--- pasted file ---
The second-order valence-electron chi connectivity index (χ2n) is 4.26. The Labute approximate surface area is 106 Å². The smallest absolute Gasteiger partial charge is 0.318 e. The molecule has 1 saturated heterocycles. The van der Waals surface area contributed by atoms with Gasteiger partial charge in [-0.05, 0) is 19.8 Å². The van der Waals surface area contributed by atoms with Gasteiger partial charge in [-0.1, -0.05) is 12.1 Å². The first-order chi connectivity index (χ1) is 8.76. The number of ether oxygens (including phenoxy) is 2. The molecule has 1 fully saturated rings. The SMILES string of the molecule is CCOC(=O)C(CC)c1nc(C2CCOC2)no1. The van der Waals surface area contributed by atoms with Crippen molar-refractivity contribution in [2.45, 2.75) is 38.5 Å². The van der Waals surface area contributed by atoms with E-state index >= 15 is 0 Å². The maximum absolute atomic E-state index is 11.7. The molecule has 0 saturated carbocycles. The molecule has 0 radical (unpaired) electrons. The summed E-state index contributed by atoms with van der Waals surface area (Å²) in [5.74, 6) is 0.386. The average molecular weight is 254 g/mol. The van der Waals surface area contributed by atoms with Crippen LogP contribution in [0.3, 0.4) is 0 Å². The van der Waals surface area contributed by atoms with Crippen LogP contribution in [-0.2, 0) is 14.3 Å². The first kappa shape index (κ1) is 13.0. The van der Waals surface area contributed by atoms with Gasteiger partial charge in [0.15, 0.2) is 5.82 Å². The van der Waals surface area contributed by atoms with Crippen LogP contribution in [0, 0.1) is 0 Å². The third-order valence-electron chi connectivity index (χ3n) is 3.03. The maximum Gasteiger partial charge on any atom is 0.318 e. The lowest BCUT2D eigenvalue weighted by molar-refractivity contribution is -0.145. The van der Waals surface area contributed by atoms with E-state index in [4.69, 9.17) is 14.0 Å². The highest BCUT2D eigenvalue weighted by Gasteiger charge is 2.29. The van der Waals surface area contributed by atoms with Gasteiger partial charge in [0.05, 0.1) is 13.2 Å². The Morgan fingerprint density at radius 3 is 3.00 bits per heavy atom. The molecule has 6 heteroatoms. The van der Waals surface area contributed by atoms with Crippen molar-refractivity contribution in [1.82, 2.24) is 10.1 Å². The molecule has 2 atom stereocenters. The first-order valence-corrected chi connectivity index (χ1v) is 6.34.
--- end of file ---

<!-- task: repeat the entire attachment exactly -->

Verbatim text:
The second-order valence-electron chi connectivity index (χ2n) is 4.26. The Labute approximate surface area is 106 Å². The smallest absolute Gasteiger partial charge is 0.318 e. The molecule has 1 saturated heterocycles. The van der Waals surface area contributed by atoms with Gasteiger partial charge in [-0.05, 0) is 19.8 Å². The van der Waals surface area contributed by atoms with Gasteiger partial charge in [-0.1, -0.05) is 12.1 Å². The first-order chi connectivity index (χ1) is 8.76. The number of ether oxygens (including phenoxy) is 2. The molecule has 1 fully saturated rings. The SMILES string of the molecule is CCOC(=O)C(CC)c1nc(C2CCOC2)no1. The van der Waals surface area contributed by atoms with Crippen molar-refractivity contribution in [2.45, 2.75) is 38.5 Å². The van der Waals surface area contributed by atoms with E-state index >= 15 is 0 Å². The maximum absolute atomic E-state index is 11.7. The molecule has 0 saturated carbocycles. The molecule has 0 radical (unpaired) electrons. The summed E-state index contributed by atoms with van der Waals surface area (Å²) in [5.74, 6) is 0.386. The average molecular weight is 254 g/mol. The van der Waals surface area contributed by atoms with Crippen LogP contribution in [0.3, 0.4) is 0 Å². The van der Waals surface area contributed by atoms with Crippen LogP contribution in [-0.2, 0) is 14.3 Å². The first kappa shape index (κ1) is 13.0. The van der Waals surface area contributed by atoms with Gasteiger partial charge in [0.15, 0.2) is 5.82 Å². The van der Waals surface area contributed by atoms with Crippen LogP contribution in [0, 0.1) is 0 Å². The third-order valence-electron chi connectivity index (χ3n) is 3.03. The maximum Gasteiger partial charge on any atom is 0.318 e. The lowest BCUT2D eigenvalue weighted by molar-refractivity contribution is -0.145. The van der Waals surface area contributed by atoms with E-state index in [4.69, 9.17) is 14.0 Å². The highest BCUT2D eigenvalue weighted by Gasteiger charge is 2.29. The van der Waals surface area contributed by atoms with Gasteiger partial charge in [0.05, 0.1) is 13.2 Å². The Morgan fingerprint density at radius 3 is 3.00 bits per heavy atom. The molecule has 6 heteroatoms. The van der Waals surface area contributed by atoms with Crippen molar-refractivity contribution in [1.82, 2.24) is 10.1 Å². The molecule has 2 atom stereocenters. The first-order valence-corrected chi connectivity index (χ1v) is 6.34.